In the instant matter, the evidence shows that following a Team meeting on September 26, 2022, North Attleboro proposed an IEP covering the period from September 26, 2022, to September 25, 2023.  Parent accepted a portion of this IEP on November 22, 2022 (SE-3).[18]   Parent’s IEP response letter stated in pertinent part that while she rejected the IEP and placement as “insufficient and inappropriate” until the dispute was resolved, she “authorize[d] the school to implement the proposed IEP”, with the additional caveats regarding the Service Delivery Grid, to wit: 1) that history and science continue to be taught in the substantially separate classroom; 2) that no counseling services be provided; 3) that Goal 5, addressing executive functioning, be implemented in all  subjects; and 4) that C Grid services for Academic Support, ELA, Mathematics, Phonetic-Based Reading, and Speech and Language were accepted (SE-3).  Once Parent authorized implementation of the proposed IEP, together with the additional requirement that she was invoking stay-put for provision of substantially separate instruction for science and history, acceptance of C Grid services for Academic Support, ELA, Mathematics, Phonetic-Based Reading, and Speech and Language and rejection of counseling services, this became Student’s stay-put services and dictated North Attleboro’s responsibilities toward him during the pendency of the dispute.  Parent’s argument to the contrary is unpersuasive.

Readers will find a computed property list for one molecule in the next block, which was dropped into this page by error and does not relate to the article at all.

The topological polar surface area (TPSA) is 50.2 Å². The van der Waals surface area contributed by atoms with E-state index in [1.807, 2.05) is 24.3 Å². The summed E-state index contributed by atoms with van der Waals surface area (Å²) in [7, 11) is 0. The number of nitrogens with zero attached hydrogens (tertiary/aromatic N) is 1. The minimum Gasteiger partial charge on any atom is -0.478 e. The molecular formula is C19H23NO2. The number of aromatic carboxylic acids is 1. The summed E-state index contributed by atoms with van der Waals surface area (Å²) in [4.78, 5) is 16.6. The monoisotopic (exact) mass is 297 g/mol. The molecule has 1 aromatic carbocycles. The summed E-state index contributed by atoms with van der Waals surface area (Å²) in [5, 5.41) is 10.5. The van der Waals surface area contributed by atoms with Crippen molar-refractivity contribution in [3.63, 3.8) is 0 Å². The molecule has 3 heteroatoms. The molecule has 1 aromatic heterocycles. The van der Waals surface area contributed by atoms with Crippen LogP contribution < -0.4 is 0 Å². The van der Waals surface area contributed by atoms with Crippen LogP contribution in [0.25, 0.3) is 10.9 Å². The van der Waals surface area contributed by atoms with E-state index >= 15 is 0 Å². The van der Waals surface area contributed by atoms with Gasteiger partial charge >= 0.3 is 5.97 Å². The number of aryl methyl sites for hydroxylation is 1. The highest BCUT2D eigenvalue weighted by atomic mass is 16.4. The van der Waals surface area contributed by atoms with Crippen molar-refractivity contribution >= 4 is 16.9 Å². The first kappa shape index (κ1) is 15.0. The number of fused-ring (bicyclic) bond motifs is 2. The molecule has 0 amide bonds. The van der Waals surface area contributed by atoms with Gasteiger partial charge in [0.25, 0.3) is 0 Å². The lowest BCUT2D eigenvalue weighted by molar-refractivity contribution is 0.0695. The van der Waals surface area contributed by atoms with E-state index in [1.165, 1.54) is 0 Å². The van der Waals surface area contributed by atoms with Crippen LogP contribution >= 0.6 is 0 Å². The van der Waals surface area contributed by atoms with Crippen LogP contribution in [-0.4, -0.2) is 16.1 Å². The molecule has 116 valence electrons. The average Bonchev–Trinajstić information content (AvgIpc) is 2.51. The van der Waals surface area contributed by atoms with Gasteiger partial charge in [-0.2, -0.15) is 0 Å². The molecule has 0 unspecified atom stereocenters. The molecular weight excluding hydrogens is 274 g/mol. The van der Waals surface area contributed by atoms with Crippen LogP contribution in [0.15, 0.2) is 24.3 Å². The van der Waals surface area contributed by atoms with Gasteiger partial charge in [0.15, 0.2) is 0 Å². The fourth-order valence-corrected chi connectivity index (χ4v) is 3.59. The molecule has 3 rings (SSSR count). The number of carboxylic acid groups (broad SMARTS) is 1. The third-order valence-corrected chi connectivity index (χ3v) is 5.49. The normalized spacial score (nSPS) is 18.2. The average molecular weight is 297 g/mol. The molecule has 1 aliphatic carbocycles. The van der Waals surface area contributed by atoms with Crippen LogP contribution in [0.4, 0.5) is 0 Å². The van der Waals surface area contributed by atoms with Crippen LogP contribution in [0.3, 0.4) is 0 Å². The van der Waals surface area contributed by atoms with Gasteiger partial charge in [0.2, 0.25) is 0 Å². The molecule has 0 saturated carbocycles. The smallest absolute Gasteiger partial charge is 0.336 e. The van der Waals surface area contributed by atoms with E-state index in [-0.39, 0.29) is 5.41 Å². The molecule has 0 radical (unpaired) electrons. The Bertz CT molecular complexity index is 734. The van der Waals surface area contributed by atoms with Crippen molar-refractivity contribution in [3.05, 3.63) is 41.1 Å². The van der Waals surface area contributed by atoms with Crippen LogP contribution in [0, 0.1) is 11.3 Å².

Lastly, there are two issues that warrant comment. Student’s absenteeism and Parent’s conduct and failure to appear at the Hearing,

First, I find Student’s absenteeism to be extremely concerning.  The longer Student stays out of school, the greater the challenges he will have to overcome when he ultimately returns.  Sadly, the evidence shows that during the 2022-2023 school year his absenteeism was caused by Parent’s decision to allow Student to be absent from school for over 60 days.  Student is in high school and his entitlement to special education and related services will cease in a few years.  By then, he will need to have mastered the skills that will enable him to effectively manage his deficits so as to succeed in life. Every day that he is deprived of participation in an educational program sets him back.  It is imperative that Student attend school and receive his stay-put services until an out-of-district placement is secured for him.

Thus, until such time as an appropriate out-of-district placement is identified, Student shall continue to participate in his educational program in North Attleboro consistent with his stay-put IEP services.